Senior Class Instagram Accounts Highlight GDS’ Competitive College Culture

Digital illustration by Ivy Sand.

As summer comes to a close and the school year begins, I would hazard that one topic hangs heavy in the minds of GDS seniors: the college application process. This preoccupation comes as no great surprise, as the high school is—in the words of the GDS website—college preparatory, boasting that it sends “100% of its graduates to colleges and universities throughout the world.” 

The college process, though stressful, is also presented as exciting. As stated, for example, in a June email sent to rising seniors from the college counseling office, it is an opportunity to make “decisions that are grounded in your own values despite the external pressures, narrow societal definitions of success and superficial indicators of prestige.” 

The way GDS students talk about college applications, however, indicates that the student body’s attitude towards the process is heavily tainted by such notions of prestige, status and success. I have all too often fallen victim to the entitled, frivolous thinking, perpetuated (consciously or not) by my peers and me—sometimes even wondering whether I’ll be proud of my future college decision given the reductivist metrics (such as perceived reputation) used by organizations like the U.S. News & World Report to define a “good” institution.

While many students might not subscribe to the corrosive college admissions culture, certain practices highlight its superficial nature. Over the past few years, for instance, annual Instagram accounts dedicated to celebrating GDS’ senior class have appeared, so students can announce their college decision to the world. 

These Instagram pages may very well aim to uplift our peers, but the conversations I have overheard (“He got into that university? I didn’t think his grades were all that good…” or “She’s crazy for changing her decision—if I got into that school, I wouldn’t change anything”) about them suggest that they may do the opposite. What begins as a simple announcement instead becomes a call for congratulations, a benchmark for others, put bluntly: a boast. Because if not that, then what purpose does broadcasting your decision online serve?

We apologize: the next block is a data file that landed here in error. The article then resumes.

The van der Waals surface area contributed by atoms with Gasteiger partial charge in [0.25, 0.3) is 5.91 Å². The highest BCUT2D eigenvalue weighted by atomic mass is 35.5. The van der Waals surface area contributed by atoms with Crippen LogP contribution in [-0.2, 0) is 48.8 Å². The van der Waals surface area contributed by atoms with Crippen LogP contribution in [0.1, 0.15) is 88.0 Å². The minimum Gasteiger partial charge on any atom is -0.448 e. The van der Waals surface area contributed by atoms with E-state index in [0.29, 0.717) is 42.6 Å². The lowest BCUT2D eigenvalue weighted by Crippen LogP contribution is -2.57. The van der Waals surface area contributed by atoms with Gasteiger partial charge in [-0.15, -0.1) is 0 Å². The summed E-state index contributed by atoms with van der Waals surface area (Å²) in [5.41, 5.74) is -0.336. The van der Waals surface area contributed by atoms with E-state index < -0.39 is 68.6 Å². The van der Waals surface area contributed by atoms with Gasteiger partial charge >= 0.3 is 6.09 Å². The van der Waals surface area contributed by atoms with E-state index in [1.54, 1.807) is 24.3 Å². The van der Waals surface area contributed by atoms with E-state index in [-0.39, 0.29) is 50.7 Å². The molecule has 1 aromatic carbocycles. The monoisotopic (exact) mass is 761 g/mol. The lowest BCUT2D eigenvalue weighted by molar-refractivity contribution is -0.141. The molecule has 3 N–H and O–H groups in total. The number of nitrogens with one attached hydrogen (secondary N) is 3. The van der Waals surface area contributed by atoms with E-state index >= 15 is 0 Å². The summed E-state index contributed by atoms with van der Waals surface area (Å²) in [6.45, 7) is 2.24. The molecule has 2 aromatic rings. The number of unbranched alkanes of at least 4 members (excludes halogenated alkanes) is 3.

Although GDS cultivates a friendly and accepting environment, it nonetheless harbors an undercurrent of rivalry that the college application season only exacerbates. And as anticipation and anxiety build prior to and during the process, some students turn secretive, others boastful, and speculation runs rampant. 

Myriad factors inform a person’s college decision, and to blindly judge someone’s choice is exactly the type of facile thinking antithetical to GDS’ core values—not to mention that the metrics used to deem a school ‘prestigious’ are deeply distorted and should be questioned by any student with even a glimmer of critical judgment. 

Aiming to attend a well-resourced, quality institution is not the issue, but the way we boast about and judge each other for it is. I know that the way we talk about college will not change overnight, and that some may feel that it doesn’t need to change—that rivalry and judgment are natural parts of the process. Announcing your college decision on the Class of 2024 Instagram may be an exciting prospect, and one can easily fall into the trap of speculating about another’s grades. I simply ask that we think more critically about why we engage in these vain, competitive behaviors. Why do we allow a process dominated by imperfect measurements and random chance to define our self-worth?

In a world where we are evermore alienated from ourselves, evermore encouraged to imagine ourselves from others’ perspectives, the college process can easily morph into a rat race, inspiring apprehension and needlessly cutthroat ambition. Let us not fall victim to base envy and conjecture, but rather prioritize self-fulfillment and support one another as we strive towards May 1.